Anyone who has heard of Michael O’Leary, chief executive of low-cost airline Ryanair, will surely be aware of his pugnacious style and somewhat unorthodox approach to public relations. One of his classics was to suggest that he was going to charge his passengers to go to the toilet in-flight. Unusual perhaps, but he’s a savvy businessman and what he and Ryanair do is watched carefully by the rest of the travel industry.
He recently let slip a planned partnership with Google where Ryanair would provide detailed flight availability and pricing information to Google that would then appear in Google’s search results. He has since confirmed the deal with Google Flight Search, which is now available for customers in Britain and several other countries, including the U.S. For example, typing “London to Paris next Tuesday“ into the search bar might respond with a range of flights and fares that can be booked directly from the airline with a single click through to their booking site. O’Leary claims that Ryanair is not paying for any of this, thus it becomes a free form of distribution for them and in exchange they provide Google with detailed data that the Google engine consumes as it self-learns and grows.
As more airlines either wish or are perhaps forced through competitive pressure to join this model, Google starts to become the one-stop shop for any flight purchases. Perhaps replacing more traditional online travel offerings from online travel agents (OTAs) such as Travelocity or aggregators such as Skyscanner.
This new role for the search engine potentially has profound impact for many people.
- Consumers can only benefit from easier, faster, and better access to flights and fares and one would assume we’re likely to get access to better deals.
- If, like me, you struggle with the minutiae of a typical airline booking engine, Google’s intuitive and more predictive searches will hopefully entertain queries like “I fancy a trip to Tokyo.” The golden rule of selling anything on line is to make it as easy as possible.
- It’s fairly typical that a game-changing low-cost carrier is first to the punch here, but no one can afford to be left behind and they’ll all need to climb aboard.
- In the short term, airlines will likely lower their distribution costs by bypassing more expensive OTAs, but we may find that short lived.
- While Google does not appear to be charging for this, for now, that might well change and you can be sure that the airlines will be jostling for the best ranking and page positions. Hello paid search.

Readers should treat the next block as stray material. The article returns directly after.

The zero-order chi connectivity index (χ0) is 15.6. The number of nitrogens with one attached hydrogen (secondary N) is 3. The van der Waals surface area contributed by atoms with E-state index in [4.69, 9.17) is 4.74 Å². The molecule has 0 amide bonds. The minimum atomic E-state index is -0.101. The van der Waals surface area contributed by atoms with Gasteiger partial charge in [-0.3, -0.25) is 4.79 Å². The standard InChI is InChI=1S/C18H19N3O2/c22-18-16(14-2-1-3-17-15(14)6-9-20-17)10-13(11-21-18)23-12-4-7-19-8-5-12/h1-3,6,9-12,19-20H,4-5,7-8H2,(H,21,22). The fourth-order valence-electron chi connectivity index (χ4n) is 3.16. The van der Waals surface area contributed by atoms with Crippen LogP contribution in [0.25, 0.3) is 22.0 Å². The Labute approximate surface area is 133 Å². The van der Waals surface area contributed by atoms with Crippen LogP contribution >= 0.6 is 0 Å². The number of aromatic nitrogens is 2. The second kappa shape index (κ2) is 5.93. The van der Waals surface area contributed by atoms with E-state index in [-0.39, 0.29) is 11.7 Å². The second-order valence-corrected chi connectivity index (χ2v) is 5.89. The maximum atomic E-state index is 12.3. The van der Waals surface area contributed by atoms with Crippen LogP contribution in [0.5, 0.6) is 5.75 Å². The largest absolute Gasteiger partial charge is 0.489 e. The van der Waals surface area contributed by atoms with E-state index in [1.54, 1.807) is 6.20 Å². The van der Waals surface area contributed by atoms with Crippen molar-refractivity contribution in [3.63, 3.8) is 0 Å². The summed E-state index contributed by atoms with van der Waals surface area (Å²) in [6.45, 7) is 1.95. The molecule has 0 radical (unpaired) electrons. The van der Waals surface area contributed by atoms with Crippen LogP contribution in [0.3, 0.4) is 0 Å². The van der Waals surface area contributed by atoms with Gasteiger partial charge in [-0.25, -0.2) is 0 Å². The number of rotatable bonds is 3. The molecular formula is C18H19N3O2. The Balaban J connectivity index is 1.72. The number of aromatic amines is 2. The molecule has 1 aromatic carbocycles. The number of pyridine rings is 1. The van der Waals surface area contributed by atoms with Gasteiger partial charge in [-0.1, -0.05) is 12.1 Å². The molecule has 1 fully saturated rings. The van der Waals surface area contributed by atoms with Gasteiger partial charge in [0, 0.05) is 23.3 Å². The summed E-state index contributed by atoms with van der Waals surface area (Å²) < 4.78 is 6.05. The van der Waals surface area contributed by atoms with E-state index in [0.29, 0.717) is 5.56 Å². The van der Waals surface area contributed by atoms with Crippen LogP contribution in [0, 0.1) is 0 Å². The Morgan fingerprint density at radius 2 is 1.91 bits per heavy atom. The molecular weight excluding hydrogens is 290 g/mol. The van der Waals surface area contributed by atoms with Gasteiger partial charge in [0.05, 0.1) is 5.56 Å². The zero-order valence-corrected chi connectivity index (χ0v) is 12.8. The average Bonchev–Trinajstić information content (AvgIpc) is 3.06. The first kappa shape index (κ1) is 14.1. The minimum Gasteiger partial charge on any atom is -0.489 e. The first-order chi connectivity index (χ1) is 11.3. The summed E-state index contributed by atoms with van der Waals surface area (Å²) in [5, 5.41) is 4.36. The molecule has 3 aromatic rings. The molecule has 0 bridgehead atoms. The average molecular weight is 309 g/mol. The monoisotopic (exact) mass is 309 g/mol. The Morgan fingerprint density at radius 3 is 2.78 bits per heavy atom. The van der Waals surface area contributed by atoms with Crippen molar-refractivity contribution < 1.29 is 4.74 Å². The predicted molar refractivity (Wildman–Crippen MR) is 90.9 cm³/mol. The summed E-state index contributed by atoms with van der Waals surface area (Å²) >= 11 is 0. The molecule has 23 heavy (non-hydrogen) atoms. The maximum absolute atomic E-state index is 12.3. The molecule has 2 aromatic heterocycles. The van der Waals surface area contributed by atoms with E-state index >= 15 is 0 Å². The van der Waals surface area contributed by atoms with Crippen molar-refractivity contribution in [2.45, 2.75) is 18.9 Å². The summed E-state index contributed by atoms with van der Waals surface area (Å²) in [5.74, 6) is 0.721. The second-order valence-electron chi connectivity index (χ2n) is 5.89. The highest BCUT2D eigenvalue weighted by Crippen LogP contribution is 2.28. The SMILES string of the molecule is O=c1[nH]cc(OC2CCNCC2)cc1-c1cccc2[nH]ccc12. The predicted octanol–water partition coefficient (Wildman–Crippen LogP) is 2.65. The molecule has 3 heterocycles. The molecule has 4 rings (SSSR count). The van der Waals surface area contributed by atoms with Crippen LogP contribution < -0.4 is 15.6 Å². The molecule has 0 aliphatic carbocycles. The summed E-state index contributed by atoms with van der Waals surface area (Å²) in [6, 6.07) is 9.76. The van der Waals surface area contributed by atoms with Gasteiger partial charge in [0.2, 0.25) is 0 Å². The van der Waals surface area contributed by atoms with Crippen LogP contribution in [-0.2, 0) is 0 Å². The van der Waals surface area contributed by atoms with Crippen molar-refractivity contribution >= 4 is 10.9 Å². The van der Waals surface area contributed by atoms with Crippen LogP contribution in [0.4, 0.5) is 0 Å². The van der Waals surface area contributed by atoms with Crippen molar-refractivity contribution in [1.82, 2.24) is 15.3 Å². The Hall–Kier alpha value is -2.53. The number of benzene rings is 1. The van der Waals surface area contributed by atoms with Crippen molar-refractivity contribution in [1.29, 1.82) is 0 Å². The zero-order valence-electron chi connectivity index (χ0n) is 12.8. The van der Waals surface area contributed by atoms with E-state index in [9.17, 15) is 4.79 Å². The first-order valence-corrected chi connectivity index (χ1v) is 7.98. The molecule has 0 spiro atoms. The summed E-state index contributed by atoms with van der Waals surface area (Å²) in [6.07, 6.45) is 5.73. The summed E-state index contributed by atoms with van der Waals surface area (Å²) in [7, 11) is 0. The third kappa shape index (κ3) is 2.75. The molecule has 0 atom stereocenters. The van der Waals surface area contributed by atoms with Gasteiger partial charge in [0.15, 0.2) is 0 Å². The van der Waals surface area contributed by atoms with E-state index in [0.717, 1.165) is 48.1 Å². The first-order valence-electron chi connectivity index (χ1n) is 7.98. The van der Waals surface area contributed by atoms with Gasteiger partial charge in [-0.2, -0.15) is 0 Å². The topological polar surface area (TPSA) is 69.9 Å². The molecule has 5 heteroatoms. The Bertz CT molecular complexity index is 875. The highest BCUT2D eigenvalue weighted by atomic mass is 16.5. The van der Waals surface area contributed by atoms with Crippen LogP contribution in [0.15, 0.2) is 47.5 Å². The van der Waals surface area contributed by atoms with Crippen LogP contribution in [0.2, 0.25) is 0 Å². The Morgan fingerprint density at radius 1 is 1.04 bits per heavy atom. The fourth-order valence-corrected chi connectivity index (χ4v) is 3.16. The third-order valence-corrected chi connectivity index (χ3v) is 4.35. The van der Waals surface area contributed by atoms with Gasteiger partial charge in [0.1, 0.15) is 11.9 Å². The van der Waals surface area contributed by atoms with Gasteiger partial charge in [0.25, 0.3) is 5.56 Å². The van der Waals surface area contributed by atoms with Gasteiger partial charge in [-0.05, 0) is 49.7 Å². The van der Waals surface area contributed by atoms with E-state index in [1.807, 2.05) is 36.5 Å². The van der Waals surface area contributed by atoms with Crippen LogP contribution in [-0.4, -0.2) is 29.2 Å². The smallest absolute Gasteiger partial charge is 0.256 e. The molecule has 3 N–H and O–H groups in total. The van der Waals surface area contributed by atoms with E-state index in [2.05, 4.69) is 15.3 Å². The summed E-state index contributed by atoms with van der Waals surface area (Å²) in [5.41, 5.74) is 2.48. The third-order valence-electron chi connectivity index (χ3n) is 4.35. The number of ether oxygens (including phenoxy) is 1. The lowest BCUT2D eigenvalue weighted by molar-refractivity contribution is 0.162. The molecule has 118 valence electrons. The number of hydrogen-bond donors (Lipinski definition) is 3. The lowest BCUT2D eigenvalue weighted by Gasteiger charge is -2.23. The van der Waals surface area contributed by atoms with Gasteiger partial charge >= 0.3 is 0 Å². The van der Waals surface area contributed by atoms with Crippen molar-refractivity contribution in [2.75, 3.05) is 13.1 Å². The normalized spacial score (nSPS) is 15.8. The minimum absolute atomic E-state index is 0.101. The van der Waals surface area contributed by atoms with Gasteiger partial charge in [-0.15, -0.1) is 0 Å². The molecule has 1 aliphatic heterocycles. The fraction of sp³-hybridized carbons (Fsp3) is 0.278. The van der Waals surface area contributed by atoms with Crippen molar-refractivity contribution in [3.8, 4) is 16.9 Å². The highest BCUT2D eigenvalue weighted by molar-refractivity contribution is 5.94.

- What it’ll also do is allow the airlines to better dispose of last-minute and distressed fares by getting them associated with a whole range of search terms.
- The suggestive selling opportunities from a smart search engine are limitless. “I’m bored” coupled with known destination interests and weather data might return all sorts of attractive short breaks and fares, just a click away and all incremental sales.
For OTAs and Aggregators
- For the likes of Skyscanners and Travelocity, this does not look good. It’s possible that Goggle might just have their lunch. They’ll need to think about their business model and how they enhance their consumer propositions to compete with this.
- There’s the obvious search revenue that comes from having such a precise target; these may be airlines bidding themselves up the page or hotels or other travel providers keen to get in front of that target consumer.
- The bigger picture for Google is that they become an even more indispensable part of their consumers’ lives. Adding travel sourcing to that growing list of activities that we now do, and take for granted, from the search bar.
- And Google gets a huge volume of travel data, which it then uses to build new algorithms and models that help the engine to enhance its proposition.
This last point is important. Buried deep in IATA (a trade body to which most of the world’s major airlines belong) is a project called New Distribution Capability. This is a new set of standards and protocols that would allow airlines to offer up personalized fares to different individuals. Add this to the detailed profile Google has for even an anonymous user and we have a formidable double act. Google sends the airline a profile and the airline picks and chooses the fares it wants to promote. There’s a wider debate on the merits, or otherwise, of such personalized pricing, but regardless of how you feel, it’s something that’s very probably here to stay.
The ability for Google to simply and quickly feed a profile and for the airline to offer custom pricing and propositions arguably negates the need for airlines to have a relationship with their own customers. We’re probably not seeing the end of the frequent flyer program just yet. But one of the greatest benefits of such programs is to provide detailed insights on the behavior of their customers. If Google can present a compelling digital profile of a consumer, the frequent flyer program will need to evolve and change to remain a key tool in customer management.
You can be sure that the airlines are just the start. There are plenty of other travel and non-travel providers that would benefit from being able to serve up complex spot pricing and availability this way. Hotels, car rentals, theater tickets, perhaps, and many more will follow. Imagine typing “take me to New York for the weekend” and in an instant, Google has provided an airfare, a hotel room rate, some discount theater tickets, and a restaurant deal — I’m as good as packed.
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